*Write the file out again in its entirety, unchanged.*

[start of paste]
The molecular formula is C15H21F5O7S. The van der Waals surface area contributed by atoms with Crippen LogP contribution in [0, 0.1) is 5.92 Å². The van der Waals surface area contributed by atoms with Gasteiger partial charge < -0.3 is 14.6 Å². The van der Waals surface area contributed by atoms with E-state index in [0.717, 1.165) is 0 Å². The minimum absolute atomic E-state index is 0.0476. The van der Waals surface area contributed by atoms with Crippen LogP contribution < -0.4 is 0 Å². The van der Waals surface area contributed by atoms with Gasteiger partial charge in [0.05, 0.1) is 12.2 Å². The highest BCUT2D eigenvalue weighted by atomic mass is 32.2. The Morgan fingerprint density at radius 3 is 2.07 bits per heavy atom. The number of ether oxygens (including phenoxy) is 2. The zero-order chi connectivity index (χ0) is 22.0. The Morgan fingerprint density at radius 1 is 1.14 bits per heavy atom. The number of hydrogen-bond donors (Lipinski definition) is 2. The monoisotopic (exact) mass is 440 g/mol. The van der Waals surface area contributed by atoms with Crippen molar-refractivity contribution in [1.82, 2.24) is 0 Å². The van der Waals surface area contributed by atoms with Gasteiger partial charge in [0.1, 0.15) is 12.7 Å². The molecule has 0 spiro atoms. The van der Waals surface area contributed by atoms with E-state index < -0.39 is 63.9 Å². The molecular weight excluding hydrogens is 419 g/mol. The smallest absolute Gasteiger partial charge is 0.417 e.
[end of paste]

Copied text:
The molecular formula is C15H21F5O7S. The van der Waals surface area contributed by atoms with Crippen LogP contribution in [0, 0.1) is 5.92 Å². The van der Waals surface area contributed by atoms with Gasteiger partial charge < -0.3 is 14.6 Å². The van der Waals surface area contributed by atoms with E-state index in [0.717, 1.165) is 0 Å². The minimum absolute atomic E-state index is 0.0476. The van der Waals surface area contributed by atoms with Crippen LogP contribution < -0.4 is 0 Å². The van der Waals surface area contributed by atoms with Gasteiger partial charge in [0.05, 0.1) is 12.2 Å². The highest BCUT2D eigenvalue weighted by atomic mass is 32.2. The Morgan fingerprint density at radius 3 is 2.07 bits per heavy atom. The number of ether oxygens (including phenoxy) is 2. The zero-order chi connectivity index (χ0) is 22.0. The Morgan fingerprint density at radius 1 is 1.14 bits per heavy atom. The number of hydrogen-bond donors (Lipinski definition) is 2. The monoisotopic (exact) mass is 440 g/mol. The van der Waals surface area contributed by atoms with Crippen molar-refractivity contribution in [1.82, 2.24) is 0 Å². The van der Waals surface area contributed by atoms with Gasteiger partial charge in [0.1, 0.15) is 12.7 Å². The molecule has 0 spiro atoms. The van der Waals surface area contributed by atoms with E-state index < -0.39 is 63.9 Å². The molecular weight excluding hydrogens is 419 g/mol. The smallest absolute Gasteiger partial charge is 0.417 e.